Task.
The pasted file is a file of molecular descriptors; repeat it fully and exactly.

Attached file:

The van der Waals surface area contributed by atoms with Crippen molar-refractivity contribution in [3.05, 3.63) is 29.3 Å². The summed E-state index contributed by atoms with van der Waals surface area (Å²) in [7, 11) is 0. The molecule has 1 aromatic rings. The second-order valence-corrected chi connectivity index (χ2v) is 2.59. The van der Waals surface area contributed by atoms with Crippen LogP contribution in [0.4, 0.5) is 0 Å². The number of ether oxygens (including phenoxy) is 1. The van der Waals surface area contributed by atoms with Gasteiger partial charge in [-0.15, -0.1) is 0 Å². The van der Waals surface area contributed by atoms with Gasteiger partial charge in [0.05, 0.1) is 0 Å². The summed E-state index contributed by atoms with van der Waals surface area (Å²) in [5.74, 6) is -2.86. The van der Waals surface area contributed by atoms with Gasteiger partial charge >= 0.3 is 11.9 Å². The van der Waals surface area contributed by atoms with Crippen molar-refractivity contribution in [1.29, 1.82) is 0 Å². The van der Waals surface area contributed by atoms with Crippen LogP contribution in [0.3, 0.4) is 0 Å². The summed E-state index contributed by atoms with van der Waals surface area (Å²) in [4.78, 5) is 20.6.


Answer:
The van der Waals surface area contributed by atoms with Crippen molar-refractivity contribution in [3.05, 3.63) is 29.3 Å². The summed E-state index contributed by atoms with van der Waals surface area (Å²) in [7, 11) is 0. The molecule has 1 aromatic rings. The second-order valence-corrected chi connectivity index (χ2v) is 2.59. The van der Waals surface area contributed by atoms with Crippen LogP contribution in [0.4, 0.5) is 0 Å². The number of ether oxygens (including phenoxy) is 1. The van der Waals surface area contributed by atoms with Gasteiger partial charge in [-0.15, -0.1) is 0 Å². The van der Waals surface area contributed by atoms with Gasteiger partial charge in [0.05, 0.1) is 0 Å². The summed E-state index contributed by atoms with van der Waals surface area (Å²) in [5.74, 6) is -2.86. The van der Waals surface area contributed by atoms with Gasteiger partial charge >= 0.3 is 11.9 Å². The van der Waals surface area contributed by atoms with Crippen molar-refractivity contribution in [1.29, 1.82) is 0 Å². The van der Waals surface area contributed by atoms with Crippen LogP contribution in [0.3, 0.4) is 0 Å². The summed E-state index contributed by atoms with van der Waals surface area (Å²) in [4.78, 5) is 20.6.